• Search

Pittsburgh 1st-Graders Given Homework Assignment About Running From Police

Pittsburgh Public Schools said it is investigating the source of the anti-police homework assignment.

Pittsburgh, PA – Pittsburgh Public Schools (PPS) said it has launched an investigation into why a group of first-graders was given a homework reading assignment focused on running away from police.

“Tom will run. He will run from the cop,” the assignment read. “Tom will run with Rob. They will not stop.”

The students’ homework also contained grammatical errors.

“’Get them!’ yells the cop to his dog. The dog gets Tom and Rob. Rob’s socks is wet from the pond,” the story concluded.

School District Solicitor Ira Weiss said that two Pittsburgh Linden PreK-5 teachers were involved in distributing the assignments to students, the Pittsburgh Tribune-Review reported.

“We have become aware of an inappropriate homework assignment that was distributed to 1st grade students…The worksheet is not a part of the District’s curriculum or intervention programs,” PPS tweeted on Thursday.

“While we continue to support teacher autonomy to supplement classroom materials to meet the needs of their students, we must ensure that all materials placed in front of our students are culturally responsive, validating and affirming their cultural and ethnic identities,” the school district added.

The source of the materials remains under investigation, and PPS referred to the incident as a “personnel matter.”

Superintendent Anthony Hamlet denounced the assignment, and said he was “dismayed” to learn it had been distributed to students, WTAE reported.

“Not only does the content send the wrong message to our students, but is also does not meet our expectations for student instruction,” Hamlet added.

Allegheny County Police Superintendent Coleman McDonough said that the message of the assignment undermines the efforts law enforcement officers make to develop positive relationships with citizens – including children, the Pittsburgh Tribune-Review reported.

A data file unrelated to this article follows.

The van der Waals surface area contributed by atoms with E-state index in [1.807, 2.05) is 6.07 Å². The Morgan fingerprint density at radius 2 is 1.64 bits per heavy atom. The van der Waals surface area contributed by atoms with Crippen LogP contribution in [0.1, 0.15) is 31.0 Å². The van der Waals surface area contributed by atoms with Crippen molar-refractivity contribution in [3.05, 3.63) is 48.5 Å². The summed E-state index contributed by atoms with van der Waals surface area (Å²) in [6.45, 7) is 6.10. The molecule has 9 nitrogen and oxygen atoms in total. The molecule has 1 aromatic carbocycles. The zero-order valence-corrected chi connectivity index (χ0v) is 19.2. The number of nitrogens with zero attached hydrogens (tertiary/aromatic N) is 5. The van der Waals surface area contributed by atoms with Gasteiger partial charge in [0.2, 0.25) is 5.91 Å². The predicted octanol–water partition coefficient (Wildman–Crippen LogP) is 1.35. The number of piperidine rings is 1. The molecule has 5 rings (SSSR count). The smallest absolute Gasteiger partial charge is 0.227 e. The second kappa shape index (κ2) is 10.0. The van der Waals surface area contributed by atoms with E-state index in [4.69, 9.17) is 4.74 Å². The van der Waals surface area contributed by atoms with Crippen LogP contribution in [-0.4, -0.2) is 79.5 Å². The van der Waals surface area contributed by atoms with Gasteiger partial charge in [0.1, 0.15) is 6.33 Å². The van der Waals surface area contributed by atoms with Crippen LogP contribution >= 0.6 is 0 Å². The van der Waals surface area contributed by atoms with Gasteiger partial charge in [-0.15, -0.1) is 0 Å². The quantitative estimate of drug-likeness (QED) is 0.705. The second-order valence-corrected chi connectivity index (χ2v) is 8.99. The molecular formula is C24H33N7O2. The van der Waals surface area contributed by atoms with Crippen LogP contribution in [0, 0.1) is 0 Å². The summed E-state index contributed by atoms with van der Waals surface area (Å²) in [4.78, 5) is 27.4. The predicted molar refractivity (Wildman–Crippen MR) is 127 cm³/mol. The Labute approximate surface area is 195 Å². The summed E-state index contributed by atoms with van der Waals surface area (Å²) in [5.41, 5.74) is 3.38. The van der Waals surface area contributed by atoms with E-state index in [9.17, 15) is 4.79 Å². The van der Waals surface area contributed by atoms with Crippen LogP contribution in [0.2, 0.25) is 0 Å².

“I found the assignment to be so utterly irresponsible and depressing, I’m at a loss for words,” Superintendent McDonough said.

Fraternal Order of Police Fort Pitt Lodge 1 President Robert Swartzwelder said that the assignment essentially encouraged children to work against police.

“You’re sort of encouraging people to resist, you’re encouraging them to engage in flight at a very young age when everyone knows that if you comply with an officer’s directives that there’s a 99.9 percent chance that nothing will happen,” Swartzwelder told the Pittsburgh Tribune-Review. “You don’t want to encourage anyone to flee.”

But Pittsburgh Federation of Teachers President Nina Esposito-Visgitis argued that parents were to blame for causing the widespread outrage regarding the assignment

Instead of posting the assignment on social media, parents should have gone to the teachers directly, she scolded.

“It’s very unfortunate that instead of someone asking the teachers what happened, it blew up on social media, and I mean the parents,” Esposito-Visgitis told the Pittsburgh Tribune-Review. “I’m going to go to the teachers first and ask them what happened because that’s what I think is socially appropriate to do.”

“I’m not saying what was written there was appropriate,” she added. “What was written there was disgusting. What was written there should never have been written.”

School Board President Lynda Wrenn said she believed the reading assignment was given to students by accident.

“That’s not the message we want to send to our kids,” Wrenn told the Pittsburgh Tribune-Review. “You don’t want kids reading that they should be running from the police. It could be a matter of life and death. It’s a bad example on many levels.”

The homework packet appeared to have been created by a company called Kadeen Whitby, WTAE reported.

Holly Matkin - September Thu, 2019


Sign up to our daily newsletter so you don't miss out on the latest events surrounding law enforcement!

Follow Me

Follow us on social media and be sure to mark us as "See First."